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April and Poetry and All

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Poet’s Log, April 28, 2015Roz Chast Poster

 By Meredith Holmes

If you want to get in the spirit of National Poetry Month, you can’t do better than logging on to “Read + Write: 30 Days of Poetry” on the Cuyahoga County Library website (www.cuyahogalibrary.org).

Each day’s post includes a poem by a northeast Ohio poet and a writing prompt. This is the second year that “Read + Write …” has been brought to the public by the Cuyahoga Country Library. “Read + Write,” is the brainchild of Diane Kendig, a poet and college teacher, who lives in Canton, Ohio. Kendig suggested that the Cuyahoga County Library, take poetry to the people via the internet. Kendig would curate 30 poems – one for each day of National Poetry Month — and post them on the library’s web site.

Kendig knew this would work because of her experience teaching a course at The University of Findlay, called “E-Poetics.” She says, “The students, most not English majors but junior Business and Haz-Mat Majors, were studying poetry on the internet. They were fascinated, loved going to poets’ websites, loved a lot of the contemporary writers … I just think that if you can lead people to the right poems and poets, they like poetry a lot more than they think they do, and the internet is such a good medium for doing just that.”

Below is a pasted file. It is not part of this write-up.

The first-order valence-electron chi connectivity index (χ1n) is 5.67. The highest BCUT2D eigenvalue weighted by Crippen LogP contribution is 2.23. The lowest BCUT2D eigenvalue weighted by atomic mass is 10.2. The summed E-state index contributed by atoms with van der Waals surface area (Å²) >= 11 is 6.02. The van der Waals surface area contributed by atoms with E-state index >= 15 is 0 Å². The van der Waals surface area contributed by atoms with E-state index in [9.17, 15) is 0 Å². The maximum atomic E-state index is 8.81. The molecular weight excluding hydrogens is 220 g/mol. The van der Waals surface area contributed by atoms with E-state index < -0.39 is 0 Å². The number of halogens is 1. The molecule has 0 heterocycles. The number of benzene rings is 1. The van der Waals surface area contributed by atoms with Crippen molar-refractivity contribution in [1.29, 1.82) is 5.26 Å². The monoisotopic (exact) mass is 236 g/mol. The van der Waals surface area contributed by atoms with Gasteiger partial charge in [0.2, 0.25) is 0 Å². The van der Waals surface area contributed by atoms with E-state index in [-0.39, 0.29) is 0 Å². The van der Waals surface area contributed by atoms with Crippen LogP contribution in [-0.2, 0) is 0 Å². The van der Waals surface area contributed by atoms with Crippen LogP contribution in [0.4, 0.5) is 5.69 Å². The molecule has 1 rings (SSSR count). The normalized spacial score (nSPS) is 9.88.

The marketing staff at the library were skeptical, but “Read + Write” has been a tremendous success. Last year, 400 people signed up for the daily April email on the first day, and 1,000 by the end of the first week. This year, there are at least 1,200 subscribers.

You will find a tremendous range of poets and poems here.  If you browse through the poems for this year and last, you will find free verse, sonnets and villanelles, serious and light poems, expansive and introspective poems, and poems that have an impact both on the page and spoken out loud. There are even funny poems.  Kendig says, “… in Northeast Ohio I think we have a truly good, funny vein of poetry. Not cheap tricks humor, but poets getting a kick out of life and poetry.”

In many cases, Kendig has included old favorites that are out of print and not on the internet, trying to give them a second life on the web. “So in part, she says, “it’s a retrospective of what Northeast Ohio poets have been writing for 30 years.”

To get the “Read + Write…” email, go to www.cuyahogalibrary.org and click on “Join Us” in the  Read + Write box at the top. Fill out the request form that appears, and prepare to be amazed and delighted by thirty poets near you.


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